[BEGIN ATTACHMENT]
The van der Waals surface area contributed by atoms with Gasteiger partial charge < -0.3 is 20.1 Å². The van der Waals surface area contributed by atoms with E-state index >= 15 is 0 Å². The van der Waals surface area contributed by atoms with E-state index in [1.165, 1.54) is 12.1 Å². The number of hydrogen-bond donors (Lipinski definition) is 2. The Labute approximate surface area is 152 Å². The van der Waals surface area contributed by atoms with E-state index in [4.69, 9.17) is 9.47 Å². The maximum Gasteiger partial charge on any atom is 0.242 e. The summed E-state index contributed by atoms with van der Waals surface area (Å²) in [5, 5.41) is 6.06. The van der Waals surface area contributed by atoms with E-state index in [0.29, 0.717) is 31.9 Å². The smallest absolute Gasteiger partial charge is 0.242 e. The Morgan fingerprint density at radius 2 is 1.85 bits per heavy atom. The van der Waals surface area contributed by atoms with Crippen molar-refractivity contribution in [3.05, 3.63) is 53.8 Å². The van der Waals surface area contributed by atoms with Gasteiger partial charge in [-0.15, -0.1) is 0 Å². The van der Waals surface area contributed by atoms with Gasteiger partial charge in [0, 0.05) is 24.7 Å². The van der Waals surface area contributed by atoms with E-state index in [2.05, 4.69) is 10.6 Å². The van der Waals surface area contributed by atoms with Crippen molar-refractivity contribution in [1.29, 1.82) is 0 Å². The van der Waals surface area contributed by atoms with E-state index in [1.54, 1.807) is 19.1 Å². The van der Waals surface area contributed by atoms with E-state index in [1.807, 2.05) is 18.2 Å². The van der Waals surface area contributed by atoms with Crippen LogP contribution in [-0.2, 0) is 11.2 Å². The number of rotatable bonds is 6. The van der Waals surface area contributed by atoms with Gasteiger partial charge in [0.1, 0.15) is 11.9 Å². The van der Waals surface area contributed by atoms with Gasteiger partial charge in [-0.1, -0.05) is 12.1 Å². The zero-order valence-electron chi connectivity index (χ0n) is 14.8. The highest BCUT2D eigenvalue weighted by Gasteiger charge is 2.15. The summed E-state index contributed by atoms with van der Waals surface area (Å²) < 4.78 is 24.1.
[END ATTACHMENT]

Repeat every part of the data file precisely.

The van der Waals surface area contributed by atoms with Gasteiger partial charge < -0.3 is 20.1 Å². The van der Waals surface area contributed by atoms with E-state index >= 15 is 0 Å². The van der Waals surface area contributed by atoms with E-state index in [1.165, 1.54) is 12.1 Å². The number of hydrogen-bond donors (Lipinski definition) is 2. The Labute approximate surface area is 152 Å². The van der Waals surface area contributed by atoms with E-state index in [4.69, 9.17) is 9.47 Å². The maximum Gasteiger partial charge on any atom is 0.242 e. The summed E-state index contributed by atoms with van der Waals surface area (Å²) in [5, 5.41) is 6.06. The van der Waals surface area contributed by atoms with E-state index in [0.29, 0.717) is 31.9 Å². The smallest absolute Gasteiger partial charge is 0.242 e. The Morgan fingerprint density at radius 2 is 1.85 bits per heavy atom. The van der Waals surface area contributed by atoms with Crippen molar-refractivity contribution in [3.05, 3.63) is 53.8 Å². The van der Waals surface area contributed by atoms with Gasteiger partial charge in [-0.15, -0.1) is 0 Å². The van der Waals surface area contributed by atoms with Gasteiger partial charge in [0, 0.05) is 24.7 Å². The van der Waals surface area contributed by atoms with E-state index in [2.05, 4.69) is 10.6 Å². The van der Waals surface area contributed by atoms with Crippen molar-refractivity contribution in [1.29, 1.82) is 0 Å². The van der Waals surface area contributed by atoms with E-state index in [1.54, 1.807) is 19.1 Å². The van der Waals surface area contributed by atoms with E-state index in [1.807, 2.05) is 18.2 Å². The van der Waals surface area contributed by atoms with Crippen LogP contribution in [-0.2, 0) is 11.2 Å². The number of rotatable bonds is 6. The van der Waals surface area contributed by atoms with Gasteiger partial charge in [0.1, 0.15) is 11.9 Å². The van der Waals surface area contributed by atoms with Gasteiger partial charge in [-0.1, -0.05) is 12.1 Å². The zero-order valence-electron chi connectivity index (χ0n) is 14.8. The highest BCUT2D eigenvalue weighted by Gasteiger charge is 2.15. The summed E-state index contributed by atoms with van der Waals surface area (Å²) < 4.78 is 24.1.